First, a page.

What would you like to know? (by Diego Fdez-Sevilla)

What would you like to know? (by Diego Fdez-Sevilla)

What would like to know?

I believe that this is a very simple question but very much undervalued and misused.

Debates can be of many different natures. And many times are just entertainment. They can be the most time consuming activity you can engage in, but that does not always mean that they would be the most profitable. Every time, the profits depend on what are you looking for from the act of debating. Most of the time, debating is used just to consume time playing “wrestling” as a hobby. But, how many times have you engaged in a debate having something in mind that you wanted to know? and end up actually finding it out?

Among many of the postures we might find in most debates are about:

those who want to be recognised as being right,

those who want to know if what they think is right;

and those who want to know something.

Not so long ago, I was talking with a senior scientist whom was thinking in retiring from appearing in scientific congresses, even as a guess speaker, based on the lack of new data that this scientist could bring into the congresses. I said that I do not agree with that point of view. People who have been involved throughout their careers in so many debates and under so many circumstances, professionally and colloquially, know how easy is to find criticism from opposed postures and difficult to find support in adding efforts to achieve a common goal.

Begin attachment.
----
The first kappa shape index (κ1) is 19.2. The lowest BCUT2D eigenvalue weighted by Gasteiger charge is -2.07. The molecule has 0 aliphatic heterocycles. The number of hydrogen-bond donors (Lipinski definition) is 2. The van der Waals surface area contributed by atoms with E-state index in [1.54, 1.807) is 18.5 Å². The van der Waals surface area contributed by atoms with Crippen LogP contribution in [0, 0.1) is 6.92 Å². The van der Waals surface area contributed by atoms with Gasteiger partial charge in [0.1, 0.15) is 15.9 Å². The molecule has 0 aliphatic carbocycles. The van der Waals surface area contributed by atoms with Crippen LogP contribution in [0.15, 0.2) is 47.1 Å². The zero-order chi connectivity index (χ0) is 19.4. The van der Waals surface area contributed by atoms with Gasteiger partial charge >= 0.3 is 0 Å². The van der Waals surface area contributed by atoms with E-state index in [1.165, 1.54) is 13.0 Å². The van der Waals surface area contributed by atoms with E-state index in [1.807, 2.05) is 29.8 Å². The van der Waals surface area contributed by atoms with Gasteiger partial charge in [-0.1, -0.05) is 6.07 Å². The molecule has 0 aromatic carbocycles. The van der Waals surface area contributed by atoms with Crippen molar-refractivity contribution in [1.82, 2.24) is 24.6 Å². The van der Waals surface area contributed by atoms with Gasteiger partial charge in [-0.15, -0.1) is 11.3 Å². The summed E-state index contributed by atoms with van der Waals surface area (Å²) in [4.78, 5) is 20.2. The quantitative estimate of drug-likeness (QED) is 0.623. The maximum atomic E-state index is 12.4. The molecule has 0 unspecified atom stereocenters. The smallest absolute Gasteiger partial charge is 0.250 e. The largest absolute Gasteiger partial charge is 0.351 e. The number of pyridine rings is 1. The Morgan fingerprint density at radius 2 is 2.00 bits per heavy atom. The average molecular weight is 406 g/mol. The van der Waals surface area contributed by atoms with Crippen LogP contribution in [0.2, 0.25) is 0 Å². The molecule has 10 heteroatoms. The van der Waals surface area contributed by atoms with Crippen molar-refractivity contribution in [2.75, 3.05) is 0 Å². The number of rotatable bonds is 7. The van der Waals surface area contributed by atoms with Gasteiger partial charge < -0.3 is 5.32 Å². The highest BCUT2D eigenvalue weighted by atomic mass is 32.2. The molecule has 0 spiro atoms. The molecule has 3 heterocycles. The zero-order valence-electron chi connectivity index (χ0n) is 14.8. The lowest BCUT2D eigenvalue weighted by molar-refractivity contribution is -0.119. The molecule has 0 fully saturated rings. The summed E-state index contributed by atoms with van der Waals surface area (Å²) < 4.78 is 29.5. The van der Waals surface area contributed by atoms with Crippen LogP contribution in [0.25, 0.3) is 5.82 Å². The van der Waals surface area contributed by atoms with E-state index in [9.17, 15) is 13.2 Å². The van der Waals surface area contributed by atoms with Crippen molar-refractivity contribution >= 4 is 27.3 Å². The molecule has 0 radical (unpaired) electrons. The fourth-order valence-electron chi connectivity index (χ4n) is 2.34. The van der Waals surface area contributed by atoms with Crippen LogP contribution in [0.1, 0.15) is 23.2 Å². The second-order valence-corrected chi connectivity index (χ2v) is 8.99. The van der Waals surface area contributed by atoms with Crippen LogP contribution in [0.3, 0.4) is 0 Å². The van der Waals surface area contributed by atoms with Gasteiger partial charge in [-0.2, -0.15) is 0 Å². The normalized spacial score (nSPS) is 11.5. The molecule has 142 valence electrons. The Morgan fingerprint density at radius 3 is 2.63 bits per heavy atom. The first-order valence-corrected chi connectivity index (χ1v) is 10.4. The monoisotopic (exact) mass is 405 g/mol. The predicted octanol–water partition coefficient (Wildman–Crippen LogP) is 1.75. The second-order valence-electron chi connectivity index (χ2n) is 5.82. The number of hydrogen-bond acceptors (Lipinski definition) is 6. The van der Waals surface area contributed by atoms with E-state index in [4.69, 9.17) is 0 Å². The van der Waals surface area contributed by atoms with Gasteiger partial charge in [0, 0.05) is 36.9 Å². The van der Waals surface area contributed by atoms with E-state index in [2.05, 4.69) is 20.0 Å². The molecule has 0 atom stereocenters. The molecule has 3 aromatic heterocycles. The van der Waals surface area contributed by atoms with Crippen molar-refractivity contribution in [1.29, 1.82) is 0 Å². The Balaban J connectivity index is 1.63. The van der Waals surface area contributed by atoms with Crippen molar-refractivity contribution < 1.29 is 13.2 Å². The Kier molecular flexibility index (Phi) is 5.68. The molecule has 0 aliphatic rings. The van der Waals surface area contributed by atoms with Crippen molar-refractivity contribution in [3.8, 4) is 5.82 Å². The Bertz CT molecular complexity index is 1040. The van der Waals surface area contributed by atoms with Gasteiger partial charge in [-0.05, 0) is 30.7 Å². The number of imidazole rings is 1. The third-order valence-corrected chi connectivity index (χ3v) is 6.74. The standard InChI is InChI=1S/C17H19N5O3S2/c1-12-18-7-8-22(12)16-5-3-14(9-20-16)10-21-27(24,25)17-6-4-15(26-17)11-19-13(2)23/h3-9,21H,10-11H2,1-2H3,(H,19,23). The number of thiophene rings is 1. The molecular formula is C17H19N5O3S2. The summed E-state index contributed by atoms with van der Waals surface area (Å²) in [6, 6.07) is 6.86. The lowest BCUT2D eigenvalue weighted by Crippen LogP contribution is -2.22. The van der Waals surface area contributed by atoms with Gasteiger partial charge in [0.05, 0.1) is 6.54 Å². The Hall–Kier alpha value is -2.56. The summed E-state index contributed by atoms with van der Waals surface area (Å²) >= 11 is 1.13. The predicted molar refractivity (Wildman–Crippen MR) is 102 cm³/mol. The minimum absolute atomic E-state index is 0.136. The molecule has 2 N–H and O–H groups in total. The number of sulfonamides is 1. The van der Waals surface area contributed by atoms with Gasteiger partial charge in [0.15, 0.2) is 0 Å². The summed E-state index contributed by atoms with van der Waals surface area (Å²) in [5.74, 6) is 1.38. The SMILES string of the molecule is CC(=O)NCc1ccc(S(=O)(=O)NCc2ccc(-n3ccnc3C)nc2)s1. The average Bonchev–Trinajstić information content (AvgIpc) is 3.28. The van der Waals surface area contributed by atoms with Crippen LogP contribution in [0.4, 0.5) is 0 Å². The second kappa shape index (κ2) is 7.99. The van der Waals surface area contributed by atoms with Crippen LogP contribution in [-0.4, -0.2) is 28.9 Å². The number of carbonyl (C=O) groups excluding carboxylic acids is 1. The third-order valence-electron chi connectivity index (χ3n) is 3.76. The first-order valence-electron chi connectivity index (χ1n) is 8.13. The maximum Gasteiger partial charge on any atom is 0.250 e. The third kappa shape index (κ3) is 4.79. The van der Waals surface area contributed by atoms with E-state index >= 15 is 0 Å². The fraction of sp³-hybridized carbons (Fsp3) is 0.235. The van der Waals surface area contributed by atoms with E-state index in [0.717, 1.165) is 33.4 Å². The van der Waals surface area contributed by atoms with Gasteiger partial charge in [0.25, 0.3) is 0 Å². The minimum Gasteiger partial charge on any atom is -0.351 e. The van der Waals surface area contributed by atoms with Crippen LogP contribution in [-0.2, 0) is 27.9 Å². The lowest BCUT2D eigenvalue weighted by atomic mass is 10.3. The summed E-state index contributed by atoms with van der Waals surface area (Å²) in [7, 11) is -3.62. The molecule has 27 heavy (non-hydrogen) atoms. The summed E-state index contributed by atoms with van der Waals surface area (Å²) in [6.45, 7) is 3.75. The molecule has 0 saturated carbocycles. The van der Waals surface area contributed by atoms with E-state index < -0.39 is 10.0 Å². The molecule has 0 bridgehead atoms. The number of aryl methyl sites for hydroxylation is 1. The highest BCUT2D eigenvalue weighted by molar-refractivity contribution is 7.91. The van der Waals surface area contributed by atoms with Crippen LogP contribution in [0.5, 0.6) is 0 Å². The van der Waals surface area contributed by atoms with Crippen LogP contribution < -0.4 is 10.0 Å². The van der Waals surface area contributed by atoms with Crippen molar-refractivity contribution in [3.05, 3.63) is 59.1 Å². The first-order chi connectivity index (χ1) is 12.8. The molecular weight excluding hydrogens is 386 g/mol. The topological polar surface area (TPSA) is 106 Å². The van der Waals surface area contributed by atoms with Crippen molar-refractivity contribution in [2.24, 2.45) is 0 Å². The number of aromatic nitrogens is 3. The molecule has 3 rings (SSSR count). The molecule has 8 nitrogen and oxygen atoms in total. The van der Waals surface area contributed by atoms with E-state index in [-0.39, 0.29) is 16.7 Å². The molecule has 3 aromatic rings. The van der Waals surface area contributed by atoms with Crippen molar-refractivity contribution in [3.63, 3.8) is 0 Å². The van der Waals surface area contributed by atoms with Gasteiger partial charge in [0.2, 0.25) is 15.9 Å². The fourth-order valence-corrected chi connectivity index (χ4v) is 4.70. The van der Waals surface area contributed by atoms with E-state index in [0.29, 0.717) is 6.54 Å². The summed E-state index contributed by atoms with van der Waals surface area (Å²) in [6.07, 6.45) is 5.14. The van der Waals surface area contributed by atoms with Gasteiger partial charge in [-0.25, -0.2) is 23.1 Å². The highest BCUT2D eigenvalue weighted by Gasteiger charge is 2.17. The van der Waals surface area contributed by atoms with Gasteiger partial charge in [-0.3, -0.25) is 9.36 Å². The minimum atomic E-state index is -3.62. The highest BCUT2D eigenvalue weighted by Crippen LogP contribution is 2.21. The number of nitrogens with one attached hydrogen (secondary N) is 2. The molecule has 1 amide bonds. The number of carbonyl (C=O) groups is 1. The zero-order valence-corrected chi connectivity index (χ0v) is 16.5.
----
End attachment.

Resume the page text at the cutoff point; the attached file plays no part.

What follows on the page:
There are many things that can be learnt from others in a debate which are beyond feeding information. Things which are not told but that can be appreciated such as the ability to listen, to stretch your mind trying to understand different approaches, the progression applied to unfold an idea, the temper applied in defending positions and the capacity of integrating different pieces of information and points of view.

I am one of those persons who enjoys debating. I like when I find my postures reinforced by sharing points of view but further than that, I really appreciate the effort that someone else puts into understanding where I am coming from.

Many times I rather prefer to be considered “useful” than “right”. Because I consider other ways of thinking “useful” and even surprisingly inspiring, even when I do not fully agree with the conclusions adopted.

In several occasions I have encountered people taking the posture in a debate of just being right, period. And by expressing doubts and not surrender your own point of view the debate shifts into a trust issue (if you have doubts about what I am saying it is because you do not trust me…).

At this point I usually think to myself, what is more important in a debate, to find out what we know or to find out who is right?

What do you really would like to know?


About Diego Fdez-Sevilla, PhD.